• create a proposal for a body of De’VIA art works that defines a set of connected ideas related to their understanding and values of Deaf culture and community and include an outline of the research to be completed, a description of the media and processes to be used, rough drawings, and an indication of the scope and range of the proposed works (e.g., Dawn Moncrieffe’s art journals);
• analyse and contrast the similarities and differences of the visual, symbolic, and conceptual aspects of a specific Deaf artist’s art work collection (e.g., Samuel Ash’s 30 year retrospective art collection, Pamela Witcher’s art collection, Vanessa Vaughan’s art collection and Dawn Moncrieffe’s art collection);
• produce and contrast well-reasoned interpretations of two or three De’VIA art works based on information (background, social, cultural, political and historical) distilled from analyses of the works and from research on the works (e.g., three Deaf women artists; Dawn Moncrieffe, Pamela Witcher and Vanessa Vaughan or three Native Deaf artists in Canada; Sam Ash, Kawtysie Kakee and Nat Quamanirq) distinction in their upbringing, schooling experience, exposure to Deaf culture and community etc);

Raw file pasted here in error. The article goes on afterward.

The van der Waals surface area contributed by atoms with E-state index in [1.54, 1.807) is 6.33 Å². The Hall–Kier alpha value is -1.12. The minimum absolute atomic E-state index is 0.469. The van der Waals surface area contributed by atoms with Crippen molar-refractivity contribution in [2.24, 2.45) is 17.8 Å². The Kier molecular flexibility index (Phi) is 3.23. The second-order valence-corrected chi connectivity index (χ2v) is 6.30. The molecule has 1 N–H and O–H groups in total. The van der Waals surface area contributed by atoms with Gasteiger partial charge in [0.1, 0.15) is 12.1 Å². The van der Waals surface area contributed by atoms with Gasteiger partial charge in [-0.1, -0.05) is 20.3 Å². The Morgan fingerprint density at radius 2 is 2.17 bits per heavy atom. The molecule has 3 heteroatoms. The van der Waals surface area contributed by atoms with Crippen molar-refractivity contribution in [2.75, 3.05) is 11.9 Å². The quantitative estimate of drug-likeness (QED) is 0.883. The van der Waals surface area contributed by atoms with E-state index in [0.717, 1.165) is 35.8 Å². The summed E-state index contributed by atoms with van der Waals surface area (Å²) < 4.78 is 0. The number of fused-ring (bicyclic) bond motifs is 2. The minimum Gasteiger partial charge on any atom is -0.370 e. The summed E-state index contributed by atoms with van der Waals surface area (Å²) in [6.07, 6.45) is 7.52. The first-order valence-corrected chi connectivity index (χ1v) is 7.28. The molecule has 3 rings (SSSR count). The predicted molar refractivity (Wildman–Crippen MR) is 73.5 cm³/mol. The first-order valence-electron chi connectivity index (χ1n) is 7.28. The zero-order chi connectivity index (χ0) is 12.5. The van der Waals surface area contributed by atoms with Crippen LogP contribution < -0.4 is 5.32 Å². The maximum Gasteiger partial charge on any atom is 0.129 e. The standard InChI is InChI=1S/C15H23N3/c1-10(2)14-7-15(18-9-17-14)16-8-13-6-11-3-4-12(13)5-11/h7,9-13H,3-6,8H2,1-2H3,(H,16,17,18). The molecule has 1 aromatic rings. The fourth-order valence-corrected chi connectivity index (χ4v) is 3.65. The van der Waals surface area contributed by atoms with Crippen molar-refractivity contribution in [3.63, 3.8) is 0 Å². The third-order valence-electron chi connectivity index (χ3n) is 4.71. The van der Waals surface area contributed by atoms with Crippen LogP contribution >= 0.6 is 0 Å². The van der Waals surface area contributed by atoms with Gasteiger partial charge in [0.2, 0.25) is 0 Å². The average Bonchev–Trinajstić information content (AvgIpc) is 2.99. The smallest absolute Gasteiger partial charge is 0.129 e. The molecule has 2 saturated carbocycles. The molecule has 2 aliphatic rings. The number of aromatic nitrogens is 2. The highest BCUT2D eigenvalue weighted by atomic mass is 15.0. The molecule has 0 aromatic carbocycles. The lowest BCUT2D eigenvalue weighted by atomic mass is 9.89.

• analyse how a specific work of De’VIA art is used as a vehicle for ideas, values, and ideologies (e.g., “Hitler, Bell and Ling in Disguise” by Pamela Witcher, “Red Curtain” by Vanessa Vaughan);
• identify influential De’VIA artists whose art works reflect themes, techniques, content, or cultural connections similar to their own;
• research and describe how a particular collection in the Deaf Culture Centre has been created, and analyse the potential impact on individual viewers and communities. (Information can be obtained in an interview with the Centre’s Co-Directors and/or Curator).
• describe organizations that promote or support the arts and De’VIA arts (e.g., arts councils, Deaf cultural organizations) and develop a personal plan for Deaf arts advocacy in the community.